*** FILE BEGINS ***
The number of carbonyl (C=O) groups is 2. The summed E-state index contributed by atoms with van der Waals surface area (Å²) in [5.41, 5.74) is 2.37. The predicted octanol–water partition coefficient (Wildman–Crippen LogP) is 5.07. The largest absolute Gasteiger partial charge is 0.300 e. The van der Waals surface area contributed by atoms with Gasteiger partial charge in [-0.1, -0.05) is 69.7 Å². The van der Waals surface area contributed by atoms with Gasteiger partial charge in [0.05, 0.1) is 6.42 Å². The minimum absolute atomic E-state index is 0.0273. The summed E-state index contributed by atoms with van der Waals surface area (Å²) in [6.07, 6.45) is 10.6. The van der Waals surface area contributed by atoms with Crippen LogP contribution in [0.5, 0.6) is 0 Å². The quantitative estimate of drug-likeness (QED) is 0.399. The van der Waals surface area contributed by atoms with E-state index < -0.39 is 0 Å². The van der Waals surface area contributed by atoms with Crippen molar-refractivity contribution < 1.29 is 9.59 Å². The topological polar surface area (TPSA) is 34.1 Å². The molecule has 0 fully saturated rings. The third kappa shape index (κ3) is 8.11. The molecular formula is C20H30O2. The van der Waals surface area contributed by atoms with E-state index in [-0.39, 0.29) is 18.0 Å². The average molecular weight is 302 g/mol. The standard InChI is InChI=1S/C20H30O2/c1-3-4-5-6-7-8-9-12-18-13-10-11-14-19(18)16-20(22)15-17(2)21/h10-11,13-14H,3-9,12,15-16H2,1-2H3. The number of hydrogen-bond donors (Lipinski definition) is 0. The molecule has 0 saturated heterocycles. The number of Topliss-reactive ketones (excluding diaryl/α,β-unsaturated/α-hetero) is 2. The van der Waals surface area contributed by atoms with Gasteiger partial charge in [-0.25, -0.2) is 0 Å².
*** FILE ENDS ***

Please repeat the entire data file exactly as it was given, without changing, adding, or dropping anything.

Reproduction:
The number of carbonyl (C=O) groups is 2. The summed E-state index contributed by atoms with van der Waals surface area (Å²) in [5.41, 5.74) is 2.37. The predicted octanol–water partition coefficient (Wildman–Crippen LogP) is 5.07. The largest absolute Gasteiger partial charge is 0.300 e. The van der Waals surface area contributed by atoms with Gasteiger partial charge in [-0.1, -0.05) is 69.7 Å². The van der Waals surface area contributed by atoms with Gasteiger partial charge in [0.05, 0.1) is 6.42 Å². The minimum absolute atomic E-state index is 0.0273. The summed E-state index contributed by atoms with van der Waals surface area (Å²) in [6.07, 6.45) is 10.6. The van der Waals surface area contributed by atoms with Crippen LogP contribution in [0.5, 0.6) is 0 Å². The quantitative estimate of drug-likeness (QED) is 0.399. The van der Waals surface area contributed by atoms with E-state index < -0.39 is 0 Å². The van der Waals surface area contributed by atoms with Crippen molar-refractivity contribution < 1.29 is 9.59 Å². The topological polar surface area (TPSA) is 34.1 Å². The molecule has 0 fully saturated rings. The third kappa shape index (κ3) is 8.11. The molecular formula is C20H30O2. The van der Waals surface area contributed by atoms with E-state index in [-0.39, 0.29) is 18.0 Å². The average molecular weight is 302 g/mol. The standard InChI is InChI=1S/C20H30O2/c1-3-4-5-6-7-8-9-12-18-13-10-11-14-19(18)16-20(22)15-17(2)21/h10-11,13-14H,3-9,12,15-16H2,1-2H3. The number of hydrogen-bond donors (Lipinski definition) is 0. The molecule has 0 saturated heterocycles. The number of Topliss-reactive ketones (excluding diaryl/α,β-unsaturated/α-hetero) is 2. The van der Waals surface area contributed by atoms with Gasteiger partial charge in [-0.25, -0.2) is 0 Å².